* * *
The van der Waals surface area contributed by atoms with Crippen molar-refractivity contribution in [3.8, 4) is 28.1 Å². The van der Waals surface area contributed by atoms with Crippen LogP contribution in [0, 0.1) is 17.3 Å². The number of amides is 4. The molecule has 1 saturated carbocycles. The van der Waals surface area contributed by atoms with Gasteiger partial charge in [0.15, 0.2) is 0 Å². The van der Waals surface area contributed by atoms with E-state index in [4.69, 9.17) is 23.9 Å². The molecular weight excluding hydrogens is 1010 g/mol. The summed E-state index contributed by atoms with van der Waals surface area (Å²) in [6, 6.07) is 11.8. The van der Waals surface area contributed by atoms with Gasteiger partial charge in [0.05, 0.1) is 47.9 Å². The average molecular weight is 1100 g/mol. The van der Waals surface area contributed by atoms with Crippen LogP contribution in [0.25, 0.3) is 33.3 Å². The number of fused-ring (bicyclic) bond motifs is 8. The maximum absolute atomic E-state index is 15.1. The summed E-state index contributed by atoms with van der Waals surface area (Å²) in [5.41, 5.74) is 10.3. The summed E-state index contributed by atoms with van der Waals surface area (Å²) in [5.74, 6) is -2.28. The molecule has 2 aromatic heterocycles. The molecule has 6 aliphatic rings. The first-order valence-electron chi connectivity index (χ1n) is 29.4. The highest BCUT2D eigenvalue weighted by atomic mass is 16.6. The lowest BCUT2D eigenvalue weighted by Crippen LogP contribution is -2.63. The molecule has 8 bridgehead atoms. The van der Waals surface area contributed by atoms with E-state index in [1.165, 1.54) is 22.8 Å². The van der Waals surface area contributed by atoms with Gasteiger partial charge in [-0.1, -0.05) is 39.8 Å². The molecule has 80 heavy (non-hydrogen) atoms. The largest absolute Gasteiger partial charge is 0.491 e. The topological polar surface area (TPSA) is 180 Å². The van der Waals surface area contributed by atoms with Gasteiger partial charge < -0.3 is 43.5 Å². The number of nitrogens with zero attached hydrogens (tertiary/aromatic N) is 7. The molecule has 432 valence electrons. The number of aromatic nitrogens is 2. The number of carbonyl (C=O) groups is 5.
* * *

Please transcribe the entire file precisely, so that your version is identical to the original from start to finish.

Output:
The van der Waals surface area contributed by atoms with Crippen molar-refractivity contribution in [3.8, 4) is 28.1 Å². The van der Waals surface area contributed by atoms with Crippen LogP contribution in [0, 0.1) is 17.3 Å². The number of amides is 4. The molecule has 1 saturated carbocycles. The van der Waals surface area contributed by atoms with Gasteiger partial charge in [0.15, 0.2) is 0 Å². The van der Waals surface area contributed by atoms with E-state index in [4.69, 9.17) is 23.9 Å². The molecular weight excluding hydrogens is 1010 g/mol. The summed E-state index contributed by atoms with van der Waals surface area (Å²) in [6, 6.07) is 11.8. The van der Waals surface area contributed by atoms with Gasteiger partial charge in [0.05, 0.1) is 47.9 Å². The average molecular weight is 1100 g/mol. The van der Waals surface area contributed by atoms with Crippen LogP contribution in [0.25, 0.3) is 33.3 Å². The number of fused-ring (bicyclic) bond motifs is 8. The maximum absolute atomic E-state index is 15.1. The summed E-state index contributed by atoms with van der Waals surface area (Å²) in [5.41, 5.74) is 10.3. The summed E-state index contributed by atoms with van der Waals surface area (Å²) in [5.74, 6) is -2.28. The molecule has 2 aromatic heterocycles. The molecule has 6 aliphatic rings. The first-order valence-electron chi connectivity index (χ1n) is 29.4. The highest BCUT2D eigenvalue weighted by atomic mass is 16.6. The lowest BCUT2D eigenvalue weighted by Crippen LogP contribution is -2.63. The molecule has 8 bridgehead atoms. The van der Waals surface area contributed by atoms with E-state index in [1.165, 1.54) is 22.8 Å². The van der Waals surface area contributed by atoms with Gasteiger partial charge in [-0.1, -0.05) is 39.8 Å². The molecule has 80 heavy (non-hydrogen) atoms. The largest absolute Gasteiger partial charge is 0.491 e. The topological polar surface area (TPSA) is 180 Å². The van der Waals surface area contributed by atoms with Gasteiger partial charge < -0.3 is 43.5 Å². The number of nitrogens with zero attached hydrogens (tertiary/aromatic N) is 7. The molecule has 432 valence electrons. The number of aromatic nitrogens is 2. The number of carbonyl (C=O) groups is 5.